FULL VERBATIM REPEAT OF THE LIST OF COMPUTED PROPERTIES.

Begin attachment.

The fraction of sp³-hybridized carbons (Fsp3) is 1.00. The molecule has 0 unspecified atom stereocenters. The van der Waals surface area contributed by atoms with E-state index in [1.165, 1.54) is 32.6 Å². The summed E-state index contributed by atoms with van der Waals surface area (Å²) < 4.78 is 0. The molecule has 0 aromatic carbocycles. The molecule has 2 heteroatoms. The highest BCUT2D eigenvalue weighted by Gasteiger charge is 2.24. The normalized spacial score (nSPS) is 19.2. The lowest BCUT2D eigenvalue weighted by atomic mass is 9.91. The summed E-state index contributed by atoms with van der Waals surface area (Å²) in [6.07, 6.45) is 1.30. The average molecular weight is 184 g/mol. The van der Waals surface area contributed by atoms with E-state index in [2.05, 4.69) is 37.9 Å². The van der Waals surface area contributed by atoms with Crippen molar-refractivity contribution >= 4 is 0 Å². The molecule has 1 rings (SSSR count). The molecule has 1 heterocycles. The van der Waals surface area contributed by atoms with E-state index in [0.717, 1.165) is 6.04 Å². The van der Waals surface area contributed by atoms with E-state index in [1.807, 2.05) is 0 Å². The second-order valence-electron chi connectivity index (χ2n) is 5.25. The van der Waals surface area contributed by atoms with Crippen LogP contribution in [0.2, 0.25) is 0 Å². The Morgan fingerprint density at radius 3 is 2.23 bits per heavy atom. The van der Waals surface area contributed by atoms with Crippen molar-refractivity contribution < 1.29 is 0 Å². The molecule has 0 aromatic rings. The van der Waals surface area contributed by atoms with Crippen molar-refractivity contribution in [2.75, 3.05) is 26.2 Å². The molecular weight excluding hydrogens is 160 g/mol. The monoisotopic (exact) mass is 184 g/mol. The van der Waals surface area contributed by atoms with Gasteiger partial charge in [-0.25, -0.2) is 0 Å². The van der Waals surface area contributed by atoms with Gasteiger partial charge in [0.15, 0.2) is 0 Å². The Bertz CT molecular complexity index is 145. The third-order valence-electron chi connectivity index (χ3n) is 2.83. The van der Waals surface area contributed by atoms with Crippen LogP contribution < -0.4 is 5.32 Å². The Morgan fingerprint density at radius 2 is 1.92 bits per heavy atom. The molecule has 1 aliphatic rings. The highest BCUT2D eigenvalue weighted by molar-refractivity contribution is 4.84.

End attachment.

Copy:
The fraction of sp³-hybridized carbons (Fsp3) is 1.00. The molecule has 0 unspecified atom stereocenters. The van der Waals surface area contributed by atoms with E-state index in [1.165, 1.54) is 32.6 Å². The summed E-state index contributed by atoms with van der Waals surface area (Å²) < 4.78 is 0. The molecule has 0 aromatic carbocycles. The molecule has 2 heteroatoms. The highest BCUT2D eigenvalue weighted by Gasteiger charge is 2.24. The normalized spacial score (nSPS) is 19.2. The lowest BCUT2D eigenvalue weighted by atomic mass is 9.91. The summed E-state index contributed by atoms with van der Waals surface area (Å²) in [6.07, 6.45) is 1.30. The average molecular weight is 184 g/mol. The van der Waals surface area contributed by atoms with E-state index in [2.05, 4.69) is 37.9 Å². The van der Waals surface area contributed by atoms with Crippen molar-refractivity contribution >= 4 is 0 Å². The molecule has 1 rings (SSSR count). The molecule has 1 heterocycles. The van der Waals surface area contributed by atoms with E-state index in [0.717, 1.165) is 6.04 Å². The van der Waals surface area contributed by atoms with E-state index in [1.807, 2.05) is 0 Å². The second-order valence-electron chi connectivity index (χ2n) is 5.25. The van der Waals surface area contributed by atoms with Crippen LogP contribution in [0.2, 0.25) is 0 Å². The Morgan fingerprint density at radius 3 is 2.23 bits per heavy atom. The van der Waals surface area contributed by atoms with Crippen molar-refractivity contribution < 1.29 is 0 Å². The molecule has 0 aromatic rings. The van der Waals surface area contributed by atoms with Crippen molar-refractivity contribution in [2.75, 3.05) is 26.2 Å². The molecular weight excluding hydrogens is 160 g/mol. The monoisotopic (exact) mass is 184 g/mol. The van der Waals surface area contributed by atoms with Gasteiger partial charge in [-0.25, -0.2) is 0 Å². The van der Waals surface area contributed by atoms with Gasteiger partial charge in [0.15, 0.2) is 0 Å². The Bertz CT molecular complexity index is 145. The third-order valence-electron chi connectivity index (χ3n) is 2.83. The van der Waals surface area contributed by atoms with Crippen LogP contribution < -0.4 is 5.32 Å². The Morgan fingerprint density at radius 2 is 1.92 bits per heavy atom. The molecule has 1 aliphatic rings. The highest BCUT2D eigenvalue weighted by molar-refractivity contribution is 4.84.